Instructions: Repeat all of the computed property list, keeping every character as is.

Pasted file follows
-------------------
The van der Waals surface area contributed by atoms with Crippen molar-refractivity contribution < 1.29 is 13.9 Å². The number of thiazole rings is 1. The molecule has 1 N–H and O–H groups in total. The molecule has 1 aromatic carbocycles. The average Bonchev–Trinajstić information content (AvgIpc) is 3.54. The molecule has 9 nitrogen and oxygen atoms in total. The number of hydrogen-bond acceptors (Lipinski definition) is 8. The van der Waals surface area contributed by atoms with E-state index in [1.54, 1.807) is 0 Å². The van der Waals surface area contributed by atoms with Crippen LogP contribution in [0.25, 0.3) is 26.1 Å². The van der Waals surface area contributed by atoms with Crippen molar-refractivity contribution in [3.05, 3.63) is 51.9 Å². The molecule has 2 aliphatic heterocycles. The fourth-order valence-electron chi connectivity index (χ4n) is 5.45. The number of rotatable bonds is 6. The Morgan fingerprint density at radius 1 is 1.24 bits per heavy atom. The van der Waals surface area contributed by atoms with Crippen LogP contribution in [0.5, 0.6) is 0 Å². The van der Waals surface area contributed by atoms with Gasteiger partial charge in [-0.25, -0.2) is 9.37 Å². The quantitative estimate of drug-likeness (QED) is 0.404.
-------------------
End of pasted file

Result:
The van der Waals surface area contributed by atoms with Crippen molar-refractivity contribution < 1.29 is 13.9 Å². The number of thiazole rings is 1. The molecule has 1 N–H and O–H groups in total. The molecule has 1 aromatic carbocycles. The average Bonchev–Trinajstić information content (AvgIpc) is 3.54. The molecule has 9 nitrogen and oxygen atoms in total. The number of hydrogen-bond acceptors (Lipinski definition) is 8. The van der Waals surface area contributed by atoms with E-state index in [1.54, 1.807) is 0 Å². The van der Waals surface area contributed by atoms with Crippen LogP contribution in [0.25, 0.3) is 26.1 Å². The van der Waals surface area contributed by atoms with Crippen molar-refractivity contribution in [3.05, 3.63) is 51.9 Å². The molecule has 2 aliphatic heterocycles. The fourth-order valence-electron chi connectivity index (χ4n) is 5.45. The number of rotatable bonds is 6. The Morgan fingerprint density at radius 1 is 1.24 bits per heavy atom. The van der Waals surface area contributed by atoms with Crippen LogP contribution in [0.5, 0.6) is 0 Å². The van der Waals surface area contributed by atoms with Gasteiger partial charge in [-0.25, -0.2) is 9.37 Å². The quantitative estimate of drug-likeness (QED) is 0.404.